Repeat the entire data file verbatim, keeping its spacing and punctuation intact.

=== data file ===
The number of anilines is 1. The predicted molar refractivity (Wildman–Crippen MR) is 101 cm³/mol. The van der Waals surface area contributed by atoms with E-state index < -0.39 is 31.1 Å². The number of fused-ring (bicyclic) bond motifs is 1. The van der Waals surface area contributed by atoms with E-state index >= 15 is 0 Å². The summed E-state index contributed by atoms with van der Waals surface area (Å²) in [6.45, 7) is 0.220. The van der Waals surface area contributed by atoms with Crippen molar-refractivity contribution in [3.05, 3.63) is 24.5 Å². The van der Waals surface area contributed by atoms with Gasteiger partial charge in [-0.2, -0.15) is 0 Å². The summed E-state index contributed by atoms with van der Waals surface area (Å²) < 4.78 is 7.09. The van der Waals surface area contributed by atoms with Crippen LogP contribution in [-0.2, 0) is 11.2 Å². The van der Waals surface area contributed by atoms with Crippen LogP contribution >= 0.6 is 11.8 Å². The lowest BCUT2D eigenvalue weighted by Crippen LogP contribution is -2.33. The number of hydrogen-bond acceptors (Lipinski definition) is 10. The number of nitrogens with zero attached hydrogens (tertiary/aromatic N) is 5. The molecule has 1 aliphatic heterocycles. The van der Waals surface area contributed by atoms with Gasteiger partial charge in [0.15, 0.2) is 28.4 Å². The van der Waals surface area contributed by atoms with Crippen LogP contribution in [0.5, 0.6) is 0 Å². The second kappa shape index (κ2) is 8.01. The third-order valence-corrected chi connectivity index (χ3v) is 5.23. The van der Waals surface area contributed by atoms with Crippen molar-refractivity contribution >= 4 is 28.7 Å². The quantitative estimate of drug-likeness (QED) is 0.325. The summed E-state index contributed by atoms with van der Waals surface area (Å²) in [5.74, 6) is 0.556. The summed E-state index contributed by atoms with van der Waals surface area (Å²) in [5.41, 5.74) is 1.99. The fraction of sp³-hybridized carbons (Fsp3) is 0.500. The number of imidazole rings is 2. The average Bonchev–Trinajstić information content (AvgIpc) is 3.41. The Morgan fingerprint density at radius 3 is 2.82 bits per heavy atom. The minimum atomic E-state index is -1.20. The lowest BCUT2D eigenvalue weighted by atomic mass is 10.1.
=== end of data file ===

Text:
The number of anilines is 1. The predicted molar refractivity (Wildman–Crippen MR) is 101 cm³/mol. The van der Waals surface area contributed by atoms with E-state index < -0.39 is 31.1 Å². The number of fused-ring (bicyclic) bond motifs is 1. The van der Waals surface area contributed by atoms with E-state index >= 15 is 0 Å². The summed E-state index contributed by atoms with van der Waals surface area (Å²) in [6.45, 7) is 0.220. The van der Waals surface area contributed by atoms with Crippen molar-refractivity contribution in [3.05, 3.63) is 24.5 Å². The van der Waals surface area contributed by atoms with Gasteiger partial charge in [-0.2, -0.15) is 0 Å². The summed E-state index contributed by atoms with van der Waals surface area (Å²) < 4.78 is 7.09. The van der Waals surface area contributed by atoms with Crippen LogP contribution in [-0.2, 0) is 11.2 Å². The van der Waals surface area contributed by atoms with Crippen LogP contribution >= 0.6 is 11.8 Å². The lowest BCUT2D eigenvalue weighted by Crippen LogP contribution is -2.33. The number of hydrogen-bond acceptors (Lipinski definition) is 10. The number of nitrogens with zero attached hydrogens (tertiary/aromatic N) is 5. The molecule has 1 aliphatic heterocycles. The van der Waals surface area contributed by atoms with Gasteiger partial charge in [0.15, 0.2) is 28.4 Å². The van der Waals surface area contributed by atoms with Crippen LogP contribution in [0.5, 0.6) is 0 Å². The second kappa shape index (κ2) is 8.01. The third-order valence-corrected chi connectivity index (χ3v) is 5.23. The van der Waals surface area contributed by atoms with Crippen molar-refractivity contribution >= 4 is 28.7 Å². The quantitative estimate of drug-likeness (QED) is 0.325. The summed E-state index contributed by atoms with van der Waals surface area (Å²) in [5.74, 6) is 0.556. The summed E-state index contributed by atoms with van der Waals surface area (Å²) in [5.41, 5.74) is 1.99. The fraction of sp³-hybridized carbons (Fsp3) is 0.500. The number of imidazole rings is 2. The average Bonchev–Trinajstić information content (AvgIpc) is 3.41. The Morgan fingerprint density at radius 3 is 2.82 bits per heavy atom. The minimum atomic E-state index is -1.20. The lowest BCUT2D eigenvalue weighted by atomic mass is 10.1.